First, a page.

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<b>Poland 2005:</b> Disaster

Sales & Trends

MAARSSEN, The Netherlands  – 2005 was a disastrous year for the Polish domestic market and could be compared only with 1998, when Romet collapsed and the market expected imposing of anti-dumping duties on bikes from Taiwan. The Polish bicycle branch has a lot of things to blame for this state of affairs – MP3 players, […]

MAARSSEN, The Netherlands  – 2005 was a disastrous year for the Polish domestic market and could be compared only with 1998, when Romet collapsed and the market expected imposing of anti-dumping duties on bikes from Taiwan.

The Polish bicycle branch has a lot of things to blame for this state of affairs – MP3 players, cheap DVD players, mobile phones in competitive prices, but probably the biggest (and real) reason for this disaster was the horrible weather during the spring and early summer of 2005: very low temperatures and rain. Relatively warm July and September could not help much to recover the losses made in early months of the year.

Polish Bike Market (x 1,000 units)

 
2002
2003
2004
2005
Domestic sales
908
1,062
1,163
839
Production
1,286
1,411
1,481*
1,555
Imports
444
713
638
391
Exports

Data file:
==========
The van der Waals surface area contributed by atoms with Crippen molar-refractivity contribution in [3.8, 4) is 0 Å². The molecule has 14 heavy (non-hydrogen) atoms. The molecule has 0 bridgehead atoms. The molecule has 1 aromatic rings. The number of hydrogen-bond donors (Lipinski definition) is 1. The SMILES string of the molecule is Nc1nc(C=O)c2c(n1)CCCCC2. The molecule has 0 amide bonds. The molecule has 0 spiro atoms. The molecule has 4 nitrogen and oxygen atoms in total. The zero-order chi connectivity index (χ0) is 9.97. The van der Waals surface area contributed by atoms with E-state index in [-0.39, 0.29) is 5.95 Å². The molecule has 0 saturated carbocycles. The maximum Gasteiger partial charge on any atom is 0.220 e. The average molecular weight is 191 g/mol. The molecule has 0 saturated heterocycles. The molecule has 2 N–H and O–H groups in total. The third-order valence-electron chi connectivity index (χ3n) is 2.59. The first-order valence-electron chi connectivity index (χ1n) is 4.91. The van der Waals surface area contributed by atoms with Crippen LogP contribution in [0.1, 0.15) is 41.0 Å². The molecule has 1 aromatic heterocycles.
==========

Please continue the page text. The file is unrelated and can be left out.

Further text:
660
833
870 
1,082

*Estimated

Bike Imports into Poland per country (in units) 

 
2004
2005
China
523,781
209,241
Taiwan
35,550
80,095
Germany
5,688
2,084
Czech Rep.
1,326
4,863
Vietnam
11,938
50,955
Italy
1,985
2,697
USA
380
1,541
Netherlands
452
1,159
France
768
2,292
Switzerland
768
1,080
Malaysia
13,535
Total
587,908
391,218

Bike Export from Poland per country (in units)

 
2004
2005
Germany
271,049
439,298
France
366,684
376,829
Netherlands
75,731
76,071
UK
163,605
60,842
Denmark
7,251
35,441
Sweden
10,548
8,501
Switzerland
7,609
6,878
Lithuania
3,298
5,952

No low sales record

839,600 bikes, that was all there was sold in Poland in 2005.  It was a real disaster, even when compared with the not-too-brilliant 2004, when 1,171,000 bikes found a Polish customer. The lowest in modern times was 1998 (818 thousand units), but then the reason was a serious shortage in bikes due to the collapse of the Romet state factory. The 2005 results are a far cry from the year 2000, with 1,244,000 bikes sold, and the record year 1995 with 1,415,000 units.

The biggest problem in 2005 was the weather – winter temperatures until May, the months usually crucial for bike sales. Cold combined with rain gave disastrous results for the trade. Bad domestic sales create big stocks. The largest stock total was 848,000 bikes in March (when normally sales take a start). Polish producers had stocked 407,200 units, importers 198,500, and wholesalers plus dealers 242,700. The situation at the end of the year did not improve much, the stock total in December was  810,500 (producers 302,000, importers 196,300, wholesalers plus dealers 312,200). On the other hand, it was just 18,802 units more than in the end of December 2004.

Production